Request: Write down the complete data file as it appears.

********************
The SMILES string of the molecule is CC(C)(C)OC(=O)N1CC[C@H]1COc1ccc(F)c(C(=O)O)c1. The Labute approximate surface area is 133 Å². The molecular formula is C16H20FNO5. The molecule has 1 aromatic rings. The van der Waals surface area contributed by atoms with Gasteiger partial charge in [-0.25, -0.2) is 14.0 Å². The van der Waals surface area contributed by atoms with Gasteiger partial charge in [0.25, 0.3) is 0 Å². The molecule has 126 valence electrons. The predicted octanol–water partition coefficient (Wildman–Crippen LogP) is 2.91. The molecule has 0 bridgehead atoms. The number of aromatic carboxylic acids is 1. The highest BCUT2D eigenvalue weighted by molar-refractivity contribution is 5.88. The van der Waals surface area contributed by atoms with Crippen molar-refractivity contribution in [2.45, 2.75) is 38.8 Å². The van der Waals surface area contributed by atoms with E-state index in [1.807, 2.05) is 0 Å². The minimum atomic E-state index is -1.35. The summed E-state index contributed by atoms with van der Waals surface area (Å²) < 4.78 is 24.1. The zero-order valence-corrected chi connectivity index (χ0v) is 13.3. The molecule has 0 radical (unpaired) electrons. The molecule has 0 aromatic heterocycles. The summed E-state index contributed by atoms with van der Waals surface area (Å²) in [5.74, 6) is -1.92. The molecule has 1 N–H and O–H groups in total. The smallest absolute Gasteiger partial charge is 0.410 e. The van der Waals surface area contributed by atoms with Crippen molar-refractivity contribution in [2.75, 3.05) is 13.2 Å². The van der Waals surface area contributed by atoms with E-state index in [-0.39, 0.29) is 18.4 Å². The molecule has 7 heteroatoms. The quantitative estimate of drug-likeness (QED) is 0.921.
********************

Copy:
The SMILES string of the molecule is CC(C)(C)OC(=O)N1CC[C@H]1COc1ccc(F)c(C(=O)O)c1. The Labute approximate surface area is 133 Å². The molecular formula is C16H20FNO5. The molecule has 1 aromatic rings. The van der Waals surface area contributed by atoms with Gasteiger partial charge in [-0.25, -0.2) is 14.0 Å². The van der Waals surface area contributed by atoms with Gasteiger partial charge in [0.25, 0.3) is 0 Å². The molecule has 126 valence electrons. The predicted octanol–water partition coefficient (Wildman–Crippen LogP) is 2.91. The molecule has 0 bridgehead atoms. The number of aromatic carboxylic acids is 1. The highest BCUT2D eigenvalue weighted by molar-refractivity contribution is 5.88. The van der Waals surface area contributed by atoms with Crippen molar-refractivity contribution in [2.45, 2.75) is 38.8 Å². The van der Waals surface area contributed by atoms with E-state index in [1.807, 2.05) is 0 Å². The minimum atomic E-state index is -1.35. The summed E-state index contributed by atoms with van der Waals surface area (Å²) < 4.78 is 24.1. The zero-order valence-corrected chi connectivity index (χ0v) is 13.3. The molecule has 0 radical (unpaired) electrons. The molecule has 0 aromatic heterocycles. The summed E-state index contributed by atoms with van der Waals surface area (Å²) in [5.74, 6) is -1.92. The molecule has 1 N–H and O–H groups in total. The smallest absolute Gasteiger partial charge is 0.410 e. The van der Waals surface area contributed by atoms with Crippen molar-refractivity contribution in [2.75, 3.05) is 13.2 Å². The van der Waals surface area contributed by atoms with E-state index in [-0.39, 0.29) is 18.4 Å². The molecule has 7 heteroatoms. The quantitative estimate of drug-likeness (QED) is 0.921.